What Happens If You Work for “Neanderthal Inc.”?

I am so excited to share a special guest post from my husband and biggest supporter.  Take a few minutes to hear his perspective on maternity leave.

For starters, I’m really proud of my wife for doing the Maternity Leave Coach blog and helping get useful topics/hints/suggestions out there that working women can use when they are on the verge of experiencing the most amazing event they will ever experience in their life. My wife asked me to chime in on a guest post, so we chatted about what I’ve experienced in my working life.

For starters, I’ve had a knack in my working life for working around and with companies that could also be labeled as “Neanderthal Inc.”  By that I mean that they are typically male dominated and may have a culture that is gruff and quite frankly doesn’t understand women and how to work with them or develop them so they are vital parts of the organization. Fortunately, my wife has mostly worked for large companies that have had fairly progressive policies when it comes to women and typically would go above any federal minimums when it came to maternity leave and benefits like that. So, it’s safe to say we’ve had different experiences over our almost 20+ years working. We were talking about her blog recently (did I mention I’m proud of her?) and why some women might not want to tell their managers they are pregnant or that they might be nervous about their future when there are laws to protect them. Here are some observations I’ve made over the years.

Read moreWhat Happens If You Work for “Neanderthal Inc.”?

When to Tell the Boss…Again

I just visited Corporette.com and they’ve recently written a post about when you should announce your pregnancy at work.

The comments are great and I’d recommend you take a read to get a good understanding of all the ins and outs that other women have faced when deciding when to share their news.

Personally, I still side with the “earlier the better” camp because I just like to have the air clear.  But I completely understand if anyone else lands in a different spot.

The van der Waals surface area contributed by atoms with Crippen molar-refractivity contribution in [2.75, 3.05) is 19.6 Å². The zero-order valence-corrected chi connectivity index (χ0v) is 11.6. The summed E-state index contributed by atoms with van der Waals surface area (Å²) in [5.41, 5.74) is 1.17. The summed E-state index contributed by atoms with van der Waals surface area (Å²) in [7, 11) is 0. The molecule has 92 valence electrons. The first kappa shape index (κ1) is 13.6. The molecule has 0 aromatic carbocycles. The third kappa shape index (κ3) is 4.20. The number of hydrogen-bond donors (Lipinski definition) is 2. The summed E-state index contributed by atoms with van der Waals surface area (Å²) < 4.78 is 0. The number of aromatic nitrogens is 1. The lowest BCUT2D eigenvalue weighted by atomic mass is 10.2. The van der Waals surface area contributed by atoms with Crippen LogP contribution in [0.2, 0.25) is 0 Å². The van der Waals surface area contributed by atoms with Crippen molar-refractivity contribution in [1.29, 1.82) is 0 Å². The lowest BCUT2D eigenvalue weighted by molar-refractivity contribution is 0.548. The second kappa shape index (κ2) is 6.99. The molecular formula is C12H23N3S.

P.S.  While you’re at Corporette.com check out this great post on wearing button down shirts.  If you are a mom who is bursting at the seams, you’ll definitely appreciate their advice!

What Did Your Boss Really Say? True Stories of Telling Them You’re Pregnant

Tell Boss You're PregnantAs I hear from working women about their trials and tribulations of pregnancy and maternity leave, one of the hot topics is always “when/how to tell your boss you’re pregnant”.  There is so much fear and concern about how the manager will respond.

I have a theory that most of the fear about telling the boss comes from myths and legends, but I could be wrong (I hope I am).  I actually think that in most cases the manager is willing to work with you as best they know how.  That’s the deal, most don’t know how so the whole thing gets awkward and clunky.

So, here’s where you come in… I need your stories.  What REALLY happened when you told your boss you were pregnant?  Comment here with your story and please share this with the other working women you know who would have a story to share.

Thanks!  Let’s get those comments rolling in.

Poor Performer Because I’m Pregnant? What Your Boss Really Thinks

I’ve talked to a few women who fear that their pregnancy or new mother status will reflect poorly on their manager’s and coworkers’ views of their performance.  In general I see it coming up as a concern when a women perceives that people are treating her differently because she’s pregnant or is a new mom.